I feel that I could and probably need to write more but I've been working on this post for over two weeks now and can never get through to the end without breaking down and so I'm going to finish this one off by saying that never in my life have I been happier for a new year to begin!!

See you on the other side! Wishing you all a very Happy New Year!
Kylie x
Homeschool Review Crew Reflecting on 2016

To see more 2016 year in review posts simply click on the image above.

Wednesday, December 14, 2016

Our Big History Project

We've decided to try our hand at The Big History Project with my son next year. He'll be completing his tenth grade and whilst we want to cover history, so far we are yet to find any one program that we have absolutely loved and have absolutely wanted to continue to work our way through.

I have begun working on the teacher training (9 hours in length) so that I am well prepared for the complexities of this course. So far I am extremely enthralled and can't wait to get started, but then I'm a history loving kinda gal! I am excited to know that we can make this as involved or as simple as we want to, but yet everything is still there for us, in an organised, well laid out fashion that is used daily by teachers all around the world.

Some of the points that have been raised in the teacher training so far are all of the reasons why I am drawn to using BHP next year and hopefully over the years to come.

Be sure to register for the school component of the program, so far what I can see it contains a great deal more than the the standard registration.

Big History Project utilises challenging texts, it is organised and highly structured and one of the key components of the program is to sharpen the students critical thinking skills. BHP includes claim testing activities which aim to teach students how to analyse claims and has a strong focus on evidence based writing.

The activities are many and varied and include research activities and project based activities. I think this would be a fabulous course to complete as part of a small group co-op, but we are already stretched quite thin with our current co-operative activities so we will be tackling this on our own.

So how is the Big History Project structured? This is a secular program and does begin way back with the big bang. The entire program is broken into what BHP calls thresholds, where each of these represents a moment in time where the universe got more complex. It is made up of 10 units covering 8 thresholds, with the thresholds comprising of:

1/. Big Bang
2/. Stars
3/. Elements
4/. Planets
5/. Life
6/. Collective Learning (humans)
7/. Agriculture
8/. Modern Revolution

All of the materials provided throughout the course are designed to be downloaded, thus allowing for flexibility, especially in cases where there may be none or limited internet access. So essentially I could head to the library, download what we are wanting and head home to use it without needing to access my internet.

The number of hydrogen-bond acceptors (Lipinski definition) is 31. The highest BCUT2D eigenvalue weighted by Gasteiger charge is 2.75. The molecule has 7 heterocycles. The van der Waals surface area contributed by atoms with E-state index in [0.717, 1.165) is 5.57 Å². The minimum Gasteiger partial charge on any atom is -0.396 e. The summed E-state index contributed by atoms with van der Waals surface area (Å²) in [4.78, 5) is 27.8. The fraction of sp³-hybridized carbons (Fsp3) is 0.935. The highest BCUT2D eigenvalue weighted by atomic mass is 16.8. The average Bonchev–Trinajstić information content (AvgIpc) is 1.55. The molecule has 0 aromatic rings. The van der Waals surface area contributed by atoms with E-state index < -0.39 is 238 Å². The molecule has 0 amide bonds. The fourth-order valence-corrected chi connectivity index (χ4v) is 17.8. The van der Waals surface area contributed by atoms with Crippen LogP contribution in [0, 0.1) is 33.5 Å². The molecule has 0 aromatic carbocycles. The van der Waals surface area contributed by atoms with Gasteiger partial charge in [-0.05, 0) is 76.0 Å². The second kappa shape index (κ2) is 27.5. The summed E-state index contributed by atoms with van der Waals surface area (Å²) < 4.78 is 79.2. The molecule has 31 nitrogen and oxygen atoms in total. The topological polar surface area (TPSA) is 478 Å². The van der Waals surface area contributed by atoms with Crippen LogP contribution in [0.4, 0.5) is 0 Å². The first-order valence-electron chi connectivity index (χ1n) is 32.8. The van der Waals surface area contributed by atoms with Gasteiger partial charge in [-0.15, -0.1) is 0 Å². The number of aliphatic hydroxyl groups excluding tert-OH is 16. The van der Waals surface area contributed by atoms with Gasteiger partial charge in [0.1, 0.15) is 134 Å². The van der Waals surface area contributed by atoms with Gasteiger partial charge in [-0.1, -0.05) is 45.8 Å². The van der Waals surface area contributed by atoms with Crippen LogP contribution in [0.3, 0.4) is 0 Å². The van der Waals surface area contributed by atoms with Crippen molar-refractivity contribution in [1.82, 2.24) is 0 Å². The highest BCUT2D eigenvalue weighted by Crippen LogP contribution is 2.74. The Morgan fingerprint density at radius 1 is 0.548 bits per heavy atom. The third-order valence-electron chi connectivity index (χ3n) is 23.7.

Each unit also includes a guide, lesson plans and assessments, so what I am most intrigued by is that we can choose how we do this. We can work through it simply as is or decide on our own structure. That of course, we will not know until we actually delve into the program.

The other reason that I am most drawn to this is the interdisciplinary approach they have taken when creating the curriculum. The students will look at disciplines such as chemistry, biology, archaeology, anthropology, cosmology, economics and of course history. The Big History project will show them how these disciplines are all connected, unlike many other courses of study that are disjointed and the student often misses the point and doesn't see how it all fits together into one big picture.

Let's hope that Big History Project delivers what they set out to achieve.

Given that I have only just recently begun the teacher training I don't really have a solid plan as yet as to how we will tackle this program. My gut feeling is that if we are both engaged we will take longer than the course suggests of up to one year. That way we can add in documentaries, living books and our History Odyssey series we have here.

I hope to share more of how this goes for us throughout the year. But for the first time in a long while we are actually feeling some excitement about history!

Have you utilised the resources over at The Big History Project in your homeschool? Please let me know if you have, I'd love to hear from you.

Happy Homeschooling,

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Thursday, December 8, 2016

Introducing A New Reader

I sometimes get asked about readers and those children that are in their prime learning to read stage. One question that often arises is that of, 'how do I introduce a new reader to my child'. This is by no means intended to be the only way, it is simply what I have found that works for us here.

I am now onto our third and final child that is just about at the stage of reading early chapter books and my time as a homeschool mum introducing early readers to my kids will be over.

Step 1

So you have brand new beginning reader on your hands. Maybe they know all of their alphabet sounds and possibly can sound out a few simple words and so you feel it is time to make a start on introducing readers to your child.